“I’ll drop you off first Bobby if you tell me where you live.’

“Thanks, I live on Camden Street do you know it?

“If you can direct me we’ll find it.’

“Just carry on until you reach the end of this road then turn right.’

“Oh yes, I think I know where it is now. What number are you 89.

Rose turned right then headed in the direction that she knew. “Are you upstairs or down?

“Downstairs thank God said Bobby. I would hate to have to carry all this gear upstairs.’

Rose pulled up outside Bobby’s house and Elizabeth got out to help him with the hamper and tackle box. Rose passed bobby the two fishing rods in their cloth bags out the window and he waited until his father came to the door to help him.

Elizabeth said that she’d see him tomorrow and jumped back into the car.

Rose swung the car around then drove away.

“He seems like a nice young boy said Rose as she looked at Elizabeth who was now sitting in the passenger seat in the front.

“He is, He’s very clever too Rose, he reads a lot he tells me.’

Really, what kind of books?  

“History and nature mostly.’

“Nothing wrong with that.’

“He’s fishing mad though, he likes to go most days when he’s off.’

“He’ll be out again tomorrow then I expect.’

“Does he not go to church?

“Yes, after church he goes. He takes his old clothes and the vicar lets him change in the vestry and his mother takes them home so he can just go straight down on the fish quay.’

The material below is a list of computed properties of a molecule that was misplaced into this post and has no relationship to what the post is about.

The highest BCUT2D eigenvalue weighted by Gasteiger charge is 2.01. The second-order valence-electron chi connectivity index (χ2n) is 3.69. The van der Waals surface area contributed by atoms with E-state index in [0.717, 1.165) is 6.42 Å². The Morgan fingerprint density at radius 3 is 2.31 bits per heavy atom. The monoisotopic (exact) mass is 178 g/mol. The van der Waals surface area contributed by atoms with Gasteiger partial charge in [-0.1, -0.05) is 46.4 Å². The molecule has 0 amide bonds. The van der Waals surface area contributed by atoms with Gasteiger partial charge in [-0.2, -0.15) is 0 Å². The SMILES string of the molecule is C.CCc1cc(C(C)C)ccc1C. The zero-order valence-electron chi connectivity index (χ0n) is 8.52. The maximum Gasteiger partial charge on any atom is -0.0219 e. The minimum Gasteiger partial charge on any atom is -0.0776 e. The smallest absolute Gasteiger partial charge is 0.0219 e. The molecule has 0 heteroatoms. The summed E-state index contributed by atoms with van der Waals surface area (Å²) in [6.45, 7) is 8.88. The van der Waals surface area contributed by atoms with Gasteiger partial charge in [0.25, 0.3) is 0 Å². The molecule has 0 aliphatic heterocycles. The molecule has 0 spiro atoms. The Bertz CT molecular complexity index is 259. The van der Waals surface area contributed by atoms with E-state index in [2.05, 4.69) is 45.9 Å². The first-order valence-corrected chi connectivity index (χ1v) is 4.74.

“Do you think mam would let me go down there?

“I don’t see why not, Bobby seems like a responsible boy.’

I’ll ask her then.’

Rose pulled up outside their house and went inside. On the table was a letter from Deborah Jane to her mother. Elizabeth couldn’t wait to hear what her sister had to say. It seemed like ages since she had gone off to London. Her brother Allan was not interested in playing out with her much now. He had his own circle of friends.

“What’s for dinner tonight Rose.’

“I see the fresh air has given you an appetite.’

I’ve made toad in the hole with carrots and peas and for pudding there’s Jam sponge and custard.

“Oh goody, I love jam sponge and custard.’

Rose made a pot of tea ready for Janet coming home as she heated the oven and whisked the batter mix for the Yorkshire puddings.

“You will have to teach me to cook Elizabeth proclaimed as she sat at the table watching Rose mixing the ingredients together.

“What’s the sudden interest in cooking?

“Nothing I just think that everyone should learn to cook.’

“So,’ this has nothing to do with Bobby Parkin then Rose laughed.’

“Well he says that he will never marry someone who can’t cook.’

Well we had better teach you then hadn’t we.’